What Will an Energy Auditor Do?

At REX, energy auditors are engineers: highly-trained individuals who are ready to come in and help determine how your building uses energy and how it can use energy more efficiently. An engineer specializing in energy audits will:

Inspect your property and determine where and how you are using energy. The engineer will look at occupancy rates and efficiency throughout your facility. They don't just want to find energy drains; they want to see how the facility as a whole uses energy.

Present best practices that fit the needs of your business. A good energy auditor doesn't simply issue generic recommendations. Instead, they'll discuss the specifics of your building and your business, then offer best practice recommendations that will genuinely work for you.

Compile reports to discuss potential costs and savings. Implementing energy-saving plans may cost your business money up front, and a good energy auditor knows that you need to balance those costs with the potential savings. Not only will they discuss the potential cost of energy-saving changes with you up front, they'll present you with a solid picture of what savings you can expect, both short-term and long-term.

MEP and structural engineersFinding the Best Energy Auditor for Your Building

When you hire an energy auditor, you want the best: someone who will bring genuine value to your business. As you prepare to hire an auditor, take these key steps:

Contact the Engineering Firm

You may want to prepare a request for quotation to help you better understand the potential costs of an energy audit for your building. Before choosing an energy auditor, ask key questions like:

  • How much experience do you have in the industry? How long have you been working as an energy auditor?
  • Have you worked with businesses like mine in the past?
  • Can I talk with past customers to learn more about your business?
  • What will you charge for an energy audit of my business?
  • What services are included in your audit?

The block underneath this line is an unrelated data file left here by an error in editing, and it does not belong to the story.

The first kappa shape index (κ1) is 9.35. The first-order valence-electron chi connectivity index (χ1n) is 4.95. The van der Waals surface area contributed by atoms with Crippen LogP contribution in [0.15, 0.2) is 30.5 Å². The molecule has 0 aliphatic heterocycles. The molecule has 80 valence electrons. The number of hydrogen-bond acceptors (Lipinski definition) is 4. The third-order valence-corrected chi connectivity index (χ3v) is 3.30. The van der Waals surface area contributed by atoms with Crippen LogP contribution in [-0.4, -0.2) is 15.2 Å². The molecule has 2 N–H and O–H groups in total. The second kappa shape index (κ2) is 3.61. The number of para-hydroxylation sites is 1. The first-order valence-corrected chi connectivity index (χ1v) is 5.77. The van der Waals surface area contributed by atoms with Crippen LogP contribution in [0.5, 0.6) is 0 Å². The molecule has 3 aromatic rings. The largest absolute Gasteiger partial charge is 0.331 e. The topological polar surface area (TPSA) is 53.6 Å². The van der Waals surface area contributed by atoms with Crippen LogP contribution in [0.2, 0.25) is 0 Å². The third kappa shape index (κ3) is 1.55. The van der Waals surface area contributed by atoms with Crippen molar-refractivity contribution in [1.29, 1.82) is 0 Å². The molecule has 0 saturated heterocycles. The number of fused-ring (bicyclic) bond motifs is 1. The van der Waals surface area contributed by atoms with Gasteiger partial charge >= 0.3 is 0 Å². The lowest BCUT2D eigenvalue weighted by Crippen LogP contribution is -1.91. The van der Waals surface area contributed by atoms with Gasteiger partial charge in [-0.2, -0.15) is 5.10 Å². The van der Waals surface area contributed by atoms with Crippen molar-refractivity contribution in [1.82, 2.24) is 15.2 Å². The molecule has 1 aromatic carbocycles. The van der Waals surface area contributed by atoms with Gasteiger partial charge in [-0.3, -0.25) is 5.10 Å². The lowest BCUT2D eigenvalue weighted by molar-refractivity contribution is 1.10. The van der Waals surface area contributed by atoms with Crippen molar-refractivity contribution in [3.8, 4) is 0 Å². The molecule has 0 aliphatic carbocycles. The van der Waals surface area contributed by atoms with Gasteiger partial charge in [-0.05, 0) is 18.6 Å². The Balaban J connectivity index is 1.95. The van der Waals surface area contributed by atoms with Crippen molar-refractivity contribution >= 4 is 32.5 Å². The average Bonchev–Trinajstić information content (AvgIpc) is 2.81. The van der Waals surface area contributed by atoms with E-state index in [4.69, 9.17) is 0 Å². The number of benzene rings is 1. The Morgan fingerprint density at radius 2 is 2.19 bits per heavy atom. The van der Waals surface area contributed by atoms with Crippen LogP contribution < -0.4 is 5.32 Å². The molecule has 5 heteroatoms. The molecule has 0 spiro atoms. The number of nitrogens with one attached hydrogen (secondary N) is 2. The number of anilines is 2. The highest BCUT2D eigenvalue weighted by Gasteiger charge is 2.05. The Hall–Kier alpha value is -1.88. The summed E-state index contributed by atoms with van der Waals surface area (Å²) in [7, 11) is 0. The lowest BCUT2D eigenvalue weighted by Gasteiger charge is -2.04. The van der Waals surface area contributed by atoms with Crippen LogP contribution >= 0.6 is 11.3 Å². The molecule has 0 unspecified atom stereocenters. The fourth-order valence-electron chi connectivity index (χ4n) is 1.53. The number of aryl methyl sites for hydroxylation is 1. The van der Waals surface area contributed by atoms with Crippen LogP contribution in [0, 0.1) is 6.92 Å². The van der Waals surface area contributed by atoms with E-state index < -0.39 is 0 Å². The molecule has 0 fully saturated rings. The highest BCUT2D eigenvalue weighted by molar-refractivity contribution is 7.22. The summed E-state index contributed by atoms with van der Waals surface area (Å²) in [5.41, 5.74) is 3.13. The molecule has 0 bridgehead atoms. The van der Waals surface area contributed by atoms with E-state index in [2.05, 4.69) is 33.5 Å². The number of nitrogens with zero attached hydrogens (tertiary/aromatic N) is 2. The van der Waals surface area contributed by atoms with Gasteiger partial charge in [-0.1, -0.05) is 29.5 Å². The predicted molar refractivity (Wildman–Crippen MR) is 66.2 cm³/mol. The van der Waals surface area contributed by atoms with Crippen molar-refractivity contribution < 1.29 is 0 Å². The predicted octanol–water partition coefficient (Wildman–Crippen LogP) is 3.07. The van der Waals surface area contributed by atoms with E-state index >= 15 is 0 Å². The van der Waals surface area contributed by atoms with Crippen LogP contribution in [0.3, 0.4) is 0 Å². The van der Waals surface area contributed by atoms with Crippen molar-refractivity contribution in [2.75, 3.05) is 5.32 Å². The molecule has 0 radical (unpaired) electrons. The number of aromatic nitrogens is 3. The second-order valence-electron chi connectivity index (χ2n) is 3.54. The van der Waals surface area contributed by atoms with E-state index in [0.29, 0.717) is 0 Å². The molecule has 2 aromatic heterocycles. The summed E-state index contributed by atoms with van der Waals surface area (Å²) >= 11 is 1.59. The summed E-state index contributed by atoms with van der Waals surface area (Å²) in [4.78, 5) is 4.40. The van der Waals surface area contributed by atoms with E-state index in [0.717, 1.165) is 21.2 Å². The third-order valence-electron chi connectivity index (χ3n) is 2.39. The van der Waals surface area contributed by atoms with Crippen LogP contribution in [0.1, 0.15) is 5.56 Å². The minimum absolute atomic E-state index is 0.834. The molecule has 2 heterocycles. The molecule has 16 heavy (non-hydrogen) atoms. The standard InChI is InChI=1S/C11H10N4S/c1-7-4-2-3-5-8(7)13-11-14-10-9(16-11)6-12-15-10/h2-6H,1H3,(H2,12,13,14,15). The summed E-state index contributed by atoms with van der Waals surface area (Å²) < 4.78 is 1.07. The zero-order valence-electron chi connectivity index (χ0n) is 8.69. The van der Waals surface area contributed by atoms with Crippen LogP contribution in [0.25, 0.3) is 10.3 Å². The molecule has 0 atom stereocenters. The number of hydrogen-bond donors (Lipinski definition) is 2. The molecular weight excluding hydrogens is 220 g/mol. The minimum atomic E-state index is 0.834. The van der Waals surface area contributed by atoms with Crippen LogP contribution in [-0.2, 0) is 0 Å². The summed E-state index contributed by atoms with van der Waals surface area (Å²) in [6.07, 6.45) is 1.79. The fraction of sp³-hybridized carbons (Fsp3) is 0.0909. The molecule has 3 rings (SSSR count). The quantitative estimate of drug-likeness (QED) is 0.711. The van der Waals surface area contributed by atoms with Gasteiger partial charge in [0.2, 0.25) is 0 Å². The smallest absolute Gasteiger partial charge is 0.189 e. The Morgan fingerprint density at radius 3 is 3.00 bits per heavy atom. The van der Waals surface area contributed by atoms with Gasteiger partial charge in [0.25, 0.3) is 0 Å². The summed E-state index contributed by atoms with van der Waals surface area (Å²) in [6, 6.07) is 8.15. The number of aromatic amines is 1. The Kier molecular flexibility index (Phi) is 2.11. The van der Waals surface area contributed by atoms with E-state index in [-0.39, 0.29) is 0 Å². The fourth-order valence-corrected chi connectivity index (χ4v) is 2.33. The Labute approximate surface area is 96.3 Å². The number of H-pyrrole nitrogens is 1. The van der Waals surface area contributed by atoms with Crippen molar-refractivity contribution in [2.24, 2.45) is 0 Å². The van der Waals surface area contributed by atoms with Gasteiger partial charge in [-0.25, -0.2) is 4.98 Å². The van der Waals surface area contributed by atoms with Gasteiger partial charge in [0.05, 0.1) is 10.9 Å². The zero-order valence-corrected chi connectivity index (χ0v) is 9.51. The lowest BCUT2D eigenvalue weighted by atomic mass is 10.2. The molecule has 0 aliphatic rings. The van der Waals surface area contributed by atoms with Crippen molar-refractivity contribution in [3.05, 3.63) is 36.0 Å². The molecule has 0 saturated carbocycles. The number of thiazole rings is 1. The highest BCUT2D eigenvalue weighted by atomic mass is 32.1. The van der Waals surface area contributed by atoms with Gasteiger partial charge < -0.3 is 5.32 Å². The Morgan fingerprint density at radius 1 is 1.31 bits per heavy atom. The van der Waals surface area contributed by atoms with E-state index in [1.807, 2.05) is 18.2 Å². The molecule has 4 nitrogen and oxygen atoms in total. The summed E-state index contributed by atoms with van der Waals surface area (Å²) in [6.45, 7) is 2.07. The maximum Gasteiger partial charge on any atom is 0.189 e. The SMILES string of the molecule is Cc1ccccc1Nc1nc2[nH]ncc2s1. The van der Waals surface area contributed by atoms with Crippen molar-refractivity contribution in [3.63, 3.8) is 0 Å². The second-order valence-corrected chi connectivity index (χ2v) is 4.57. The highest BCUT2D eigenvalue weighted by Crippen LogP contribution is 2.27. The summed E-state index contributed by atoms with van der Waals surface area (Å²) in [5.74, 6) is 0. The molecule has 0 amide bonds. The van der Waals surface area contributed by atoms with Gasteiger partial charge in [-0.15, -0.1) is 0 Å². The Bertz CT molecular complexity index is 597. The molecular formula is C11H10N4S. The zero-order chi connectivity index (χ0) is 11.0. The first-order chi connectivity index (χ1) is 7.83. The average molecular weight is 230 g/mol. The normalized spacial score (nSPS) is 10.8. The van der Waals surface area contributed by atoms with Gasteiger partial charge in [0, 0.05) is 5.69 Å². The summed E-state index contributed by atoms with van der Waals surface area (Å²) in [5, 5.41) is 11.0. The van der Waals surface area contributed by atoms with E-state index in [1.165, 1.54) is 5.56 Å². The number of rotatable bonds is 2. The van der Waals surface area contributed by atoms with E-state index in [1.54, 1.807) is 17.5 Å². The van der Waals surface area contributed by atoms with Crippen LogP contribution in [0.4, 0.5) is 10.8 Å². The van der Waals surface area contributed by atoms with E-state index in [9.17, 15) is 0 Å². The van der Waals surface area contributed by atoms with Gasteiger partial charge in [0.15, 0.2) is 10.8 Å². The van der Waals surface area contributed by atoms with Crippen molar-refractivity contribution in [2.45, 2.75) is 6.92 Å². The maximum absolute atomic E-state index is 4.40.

• What certifications do you have? Each energy auditor may have different certifications. You want an energy auditor with professional certifications, like Professional Engineer, ASHRAE Building Energy Assessment Professional, AEE Existing/Certified Building Commissioning Professionals, or AEE Certified Energy Manager.
  • Who will actually oversee the audit? When you look at resumes and other information, you want to be sure that you're looking at the people who will work directly with your building, not just the people working behind the scenes.

Asking the right questions can help you build a better understanding of the energy auditors available in your area--including which one will be a better fit for your property.

How To Evaluate An Engineering Firm

By asking the right questions, you can narrow down the firms you're considering and get a better idea of who you want to partner with. Take a look at the auditors who have offered you the best answers to your initial contact, then look for these key factors.

What characteristics does the auditor display? You want an auditor who is helpful, action oriented, and familiar with the latest technologies. You do not, however, want an auditor who will immediately jump in and start trying to sell you products that you don't need or pushing you in a specific direction regardless of whether it will work for your business. You will probably prefer working with an auditor who will handle project implementation as well as performing the audit, but you don't want them to push those services on you, either.